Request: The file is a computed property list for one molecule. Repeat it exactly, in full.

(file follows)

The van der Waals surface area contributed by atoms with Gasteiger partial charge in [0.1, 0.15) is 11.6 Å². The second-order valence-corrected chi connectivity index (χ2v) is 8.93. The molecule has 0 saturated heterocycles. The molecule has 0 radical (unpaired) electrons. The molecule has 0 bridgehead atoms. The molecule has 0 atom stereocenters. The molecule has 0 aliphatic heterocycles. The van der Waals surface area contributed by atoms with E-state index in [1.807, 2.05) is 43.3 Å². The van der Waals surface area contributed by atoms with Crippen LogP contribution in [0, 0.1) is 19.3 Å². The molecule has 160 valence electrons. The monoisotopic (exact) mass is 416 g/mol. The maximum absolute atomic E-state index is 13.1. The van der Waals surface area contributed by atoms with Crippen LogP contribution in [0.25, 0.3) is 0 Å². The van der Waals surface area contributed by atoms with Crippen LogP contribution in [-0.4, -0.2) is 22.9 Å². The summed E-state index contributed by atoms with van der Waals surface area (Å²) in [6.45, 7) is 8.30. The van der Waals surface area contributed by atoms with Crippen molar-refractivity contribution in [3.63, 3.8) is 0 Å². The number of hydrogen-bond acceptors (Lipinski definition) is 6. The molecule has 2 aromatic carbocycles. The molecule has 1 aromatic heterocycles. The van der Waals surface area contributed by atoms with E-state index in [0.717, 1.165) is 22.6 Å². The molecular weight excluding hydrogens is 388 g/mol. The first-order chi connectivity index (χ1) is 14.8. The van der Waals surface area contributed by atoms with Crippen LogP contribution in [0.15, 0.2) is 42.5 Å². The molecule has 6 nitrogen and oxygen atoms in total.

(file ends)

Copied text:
The van der Waals surface area contributed by atoms with Gasteiger partial charge in [0.1, 0.15) is 11.6 Å². The second-order valence-corrected chi connectivity index (χ2v) is 8.93. The molecule has 0 saturated heterocycles. The molecule has 0 radical (unpaired) electrons. The molecule has 0 bridgehead atoms. The molecule has 0 atom stereocenters. The molecule has 0 aliphatic heterocycles. The van der Waals surface area contributed by atoms with E-state index in [1.807, 2.05) is 43.3 Å². The van der Waals surface area contributed by atoms with Crippen LogP contribution in [0, 0.1) is 19.3 Å². The molecule has 160 valence electrons. The monoisotopic (exact) mass is 416 g/mol. The maximum absolute atomic E-state index is 13.1. The van der Waals surface area contributed by atoms with Crippen LogP contribution in [0.25, 0.3) is 0 Å². The van der Waals surface area contributed by atoms with Crippen LogP contribution in [-0.4, -0.2) is 22.9 Å². The summed E-state index contributed by atoms with van der Waals surface area (Å²) in [6.45, 7) is 8.30. The van der Waals surface area contributed by atoms with Crippen molar-refractivity contribution in [3.63, 3.8) is 0 Å². The number of hydrogen-bond acceptors (Lipinski definition) is 6. The molecule has 2 aromatic carbocycles. The molecule has 1 aromatic heterocycles. The van der Waals surface area contributed by atoms with E-state index in [0.717, 1.165) is 22.6 Å². The molecular weight excluding hydrogens is 388 g/mol. The first-order chi connectivity index (χ1) is 14.8. The van der Waals surface area contributed by atoms with Crippen LogP contribution in [0.15, 0.2) is 42.5 Å². The molecule has 6 nitrogen and oxygen atoms in total.